Monkeys

Golden Lion Tamarin

The critically endangered golden lion tamarin is named for its striking orange mane. Golden lions live primarily in the trees. They sleep in hollows at night and forage by day while traveling from branch to branch. Long fingers help them stay aloft and snare insects, fruit, lizards, and birds.

Japanese Macaque

Japanese macaques, also called snow monkeys, live farther north than any other non-human primates. Their thick coats help them survive the frigid temperatures of central Japan highlands. But when the mercury really plummets, they go to plan B: hot-tubbing in the region many thermal springs.

Mandrill

Bright red-and-blue facial markings identify this mandrill as a mature male. Mandrills are the world largest monkeys.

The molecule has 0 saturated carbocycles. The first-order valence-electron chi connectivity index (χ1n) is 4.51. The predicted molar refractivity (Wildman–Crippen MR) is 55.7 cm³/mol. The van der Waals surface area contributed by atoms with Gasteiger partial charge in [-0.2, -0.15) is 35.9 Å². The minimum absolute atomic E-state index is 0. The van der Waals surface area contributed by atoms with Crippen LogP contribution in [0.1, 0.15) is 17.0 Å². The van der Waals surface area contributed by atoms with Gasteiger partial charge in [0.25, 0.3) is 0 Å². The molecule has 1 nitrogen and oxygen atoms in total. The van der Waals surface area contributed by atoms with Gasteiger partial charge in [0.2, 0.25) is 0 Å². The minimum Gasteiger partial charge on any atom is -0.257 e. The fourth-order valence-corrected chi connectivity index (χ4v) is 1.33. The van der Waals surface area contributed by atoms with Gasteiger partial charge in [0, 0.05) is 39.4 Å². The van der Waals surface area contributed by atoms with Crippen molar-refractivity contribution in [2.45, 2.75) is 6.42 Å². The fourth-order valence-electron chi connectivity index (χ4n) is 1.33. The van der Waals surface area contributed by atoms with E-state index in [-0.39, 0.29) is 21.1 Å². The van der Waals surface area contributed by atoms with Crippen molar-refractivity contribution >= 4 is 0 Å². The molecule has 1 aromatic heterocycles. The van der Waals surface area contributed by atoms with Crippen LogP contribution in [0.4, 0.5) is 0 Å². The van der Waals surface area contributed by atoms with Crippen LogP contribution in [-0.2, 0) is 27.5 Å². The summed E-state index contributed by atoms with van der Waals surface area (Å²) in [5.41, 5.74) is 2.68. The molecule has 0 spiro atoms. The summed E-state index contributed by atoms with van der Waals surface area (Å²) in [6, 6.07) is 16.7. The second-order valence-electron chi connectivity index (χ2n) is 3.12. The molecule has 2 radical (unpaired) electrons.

Gelada Monkeys

The last of the grass-grazing primates, Ethiopia gelada monkeys live in matriarchal societies.

Howler Monkey

The highly vocal howler monkey is the largest of the New World (Central and South America) monkeys.

Spider Monkey

Spider monkeys, like this young one in Bolivia Madidi National Park, are dependent on their mothers for about ten weeks after birth.

Rhesus Monkey

Though rhesus monkeys feed mainly on leaves and roots, they supplement their diet with insects and other small animals. The Asian monkeys collect food and hoard it in specialized cheek pouches, saving morsels for later

Vervet Monkeys

Also known as green monkeys, vervets inhabit much of sub-Saharan Africa.

Olive Baboons

Olive baboons, like this mother and baby, are one of five baboon species. All live in Africa or Arabia

Squirrel Monkey

Among the most common of South American monkeys, squirrel monkeys can move through the trees using great, bounding leaps.

March 13, 2021
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